I took a bit of an unplanned break last week so let's catch up on a few of the things that have caught my attention recently.
Rolling Stone has turned up their coverage of comics a bit lately. Last time we linked to an interview with Grant Morrison and this time, RS's David Fear spotlights the new Marvel series of Penguin Classic books.
For others, it’s a validation that what was once considered disposable and a pulpy guilty pleasure at best — and the literary equivalent of junk food that caused juvenile delinquency at worst — can be taken a little more seriously and evaluated with a more appropriate amount of intellectual, sociopolitical heft. Not that comics fans needed validation (MCU movie culture is mainstream culture now) or that superheroes needed to be “rescued” from the dustbins of history. It’s more that these are the closest things we have to modern mythologies, and these tales of gods and monsters, heroes and villains aren’t just childish things to be put away after childhood’s end. They deserve to be discussed in the same breath as other classics of the literary form.
Doonesbury is one of those formative comics for me. I don't know where I fall along the spectrum of its characters (I'm not Zonker, but I hope I'm also not completely a Mike at this point in my life.). Still, I remember finding the strip during its second decade, somewhere during the 80s when Reaganonimics was running wild in the land and it helped teach me a bit to question everything.
Like an old friend, I've lost touch with it over the years although a couple of years ago, I spent some time with Trudeau's collection that focused on Donald Trump. And then in our Covid years, the series celebrated its 50th anniversary. Two years later for The Comics Journal, R.C. Harvey reflects on Garry Trudeau's work and what it has meant to a lot of us.
The words and the pictures in Doonesbury do work together. One comments on the other - while each retains an independent (albeit sometimes absurd) sense of its own. With this deployment of the resources of the medium, Trudeau has taken the art of the comic strip a step further. He has made the very nature of the medium—the relationship of word and picture—the vehicle of his humor and his comment. In a much more specific sense than in other strips, in Doonesbury the medium is message.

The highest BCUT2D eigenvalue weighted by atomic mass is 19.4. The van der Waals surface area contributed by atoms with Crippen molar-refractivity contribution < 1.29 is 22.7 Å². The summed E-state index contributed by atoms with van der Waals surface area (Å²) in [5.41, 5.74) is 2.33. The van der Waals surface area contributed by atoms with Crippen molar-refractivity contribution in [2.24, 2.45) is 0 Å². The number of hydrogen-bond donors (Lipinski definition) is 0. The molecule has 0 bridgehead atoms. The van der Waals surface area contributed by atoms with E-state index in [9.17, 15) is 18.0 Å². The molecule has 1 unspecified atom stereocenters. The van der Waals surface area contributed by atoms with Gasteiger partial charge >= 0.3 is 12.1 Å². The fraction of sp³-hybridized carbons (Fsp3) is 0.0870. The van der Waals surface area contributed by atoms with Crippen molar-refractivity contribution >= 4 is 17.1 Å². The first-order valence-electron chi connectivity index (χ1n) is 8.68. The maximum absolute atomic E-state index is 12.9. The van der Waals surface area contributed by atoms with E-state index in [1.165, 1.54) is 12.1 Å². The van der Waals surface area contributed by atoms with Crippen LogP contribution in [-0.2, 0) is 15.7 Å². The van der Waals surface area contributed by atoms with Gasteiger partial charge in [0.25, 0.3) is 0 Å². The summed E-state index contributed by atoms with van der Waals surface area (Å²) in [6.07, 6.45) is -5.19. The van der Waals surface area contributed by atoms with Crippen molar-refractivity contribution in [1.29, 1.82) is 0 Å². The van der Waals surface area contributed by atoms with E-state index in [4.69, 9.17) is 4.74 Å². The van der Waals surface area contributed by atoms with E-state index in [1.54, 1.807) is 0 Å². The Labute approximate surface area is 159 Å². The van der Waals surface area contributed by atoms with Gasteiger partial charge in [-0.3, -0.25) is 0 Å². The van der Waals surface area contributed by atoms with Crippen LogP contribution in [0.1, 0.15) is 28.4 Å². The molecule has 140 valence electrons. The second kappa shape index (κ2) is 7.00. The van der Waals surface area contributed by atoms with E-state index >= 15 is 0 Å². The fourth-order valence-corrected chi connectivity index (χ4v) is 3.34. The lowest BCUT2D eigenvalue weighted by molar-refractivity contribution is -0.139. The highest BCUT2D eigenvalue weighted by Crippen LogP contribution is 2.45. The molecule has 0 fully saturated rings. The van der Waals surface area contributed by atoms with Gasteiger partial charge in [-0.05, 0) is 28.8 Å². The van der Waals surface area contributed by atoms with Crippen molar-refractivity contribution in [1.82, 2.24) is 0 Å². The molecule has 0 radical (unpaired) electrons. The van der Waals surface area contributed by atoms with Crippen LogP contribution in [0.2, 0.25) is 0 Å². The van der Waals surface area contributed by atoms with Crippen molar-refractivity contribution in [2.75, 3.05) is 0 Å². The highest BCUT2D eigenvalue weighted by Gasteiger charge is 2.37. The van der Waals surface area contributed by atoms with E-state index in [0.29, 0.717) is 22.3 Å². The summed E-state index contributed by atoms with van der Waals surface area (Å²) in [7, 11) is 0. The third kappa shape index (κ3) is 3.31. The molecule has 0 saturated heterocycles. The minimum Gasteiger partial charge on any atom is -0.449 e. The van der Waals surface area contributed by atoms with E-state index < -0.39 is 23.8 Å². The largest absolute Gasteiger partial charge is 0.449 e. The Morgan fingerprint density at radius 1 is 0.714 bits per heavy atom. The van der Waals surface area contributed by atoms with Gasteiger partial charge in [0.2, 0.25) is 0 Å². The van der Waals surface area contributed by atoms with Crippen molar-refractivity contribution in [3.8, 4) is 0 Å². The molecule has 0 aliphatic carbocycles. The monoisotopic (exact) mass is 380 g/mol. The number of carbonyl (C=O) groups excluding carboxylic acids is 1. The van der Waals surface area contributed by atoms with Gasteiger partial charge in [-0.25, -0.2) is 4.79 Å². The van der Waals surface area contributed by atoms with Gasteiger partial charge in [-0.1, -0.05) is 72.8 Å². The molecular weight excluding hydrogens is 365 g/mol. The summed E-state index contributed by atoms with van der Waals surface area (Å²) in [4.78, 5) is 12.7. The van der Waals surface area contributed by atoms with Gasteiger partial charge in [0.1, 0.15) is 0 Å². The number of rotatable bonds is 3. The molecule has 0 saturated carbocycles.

I think I may need to dig out a few of those old collections and catch up with Mike, Zonker, and especially Raoul Duke.
For Book Riot, Kelly Jensen covers the continued attacks on Maia Kobabe's Gender Queer in Virginia, which has now escalated into a politician suing Kobabe and Oni Press as "obscene for unrestricted viewing by minors..." and offers the following defense for the book:
As indicated before, obscenity laws demand examining a work in relation to its whole. Gender Queer is a book published for adult audiences, and the small excerpts making the rounds on social media featuring sex are age-appropriate and not representative of the whole of the book.
Case in point, this year’s DC Pride special, the company’s second annual showcase of an increasingly sizable stable of LGBTQ characters. Of the 12 stories housed in this year’s installment, half centered on out-of-the-closet legacy iterations of established characters.
And if there’s a running theme that winds through each of these stories, it’s about the weight of legacy and reputation on the ability of these newer heroes to embrace their own sexuality… and whether sexual identities and superhero identities can coexist in the public eye.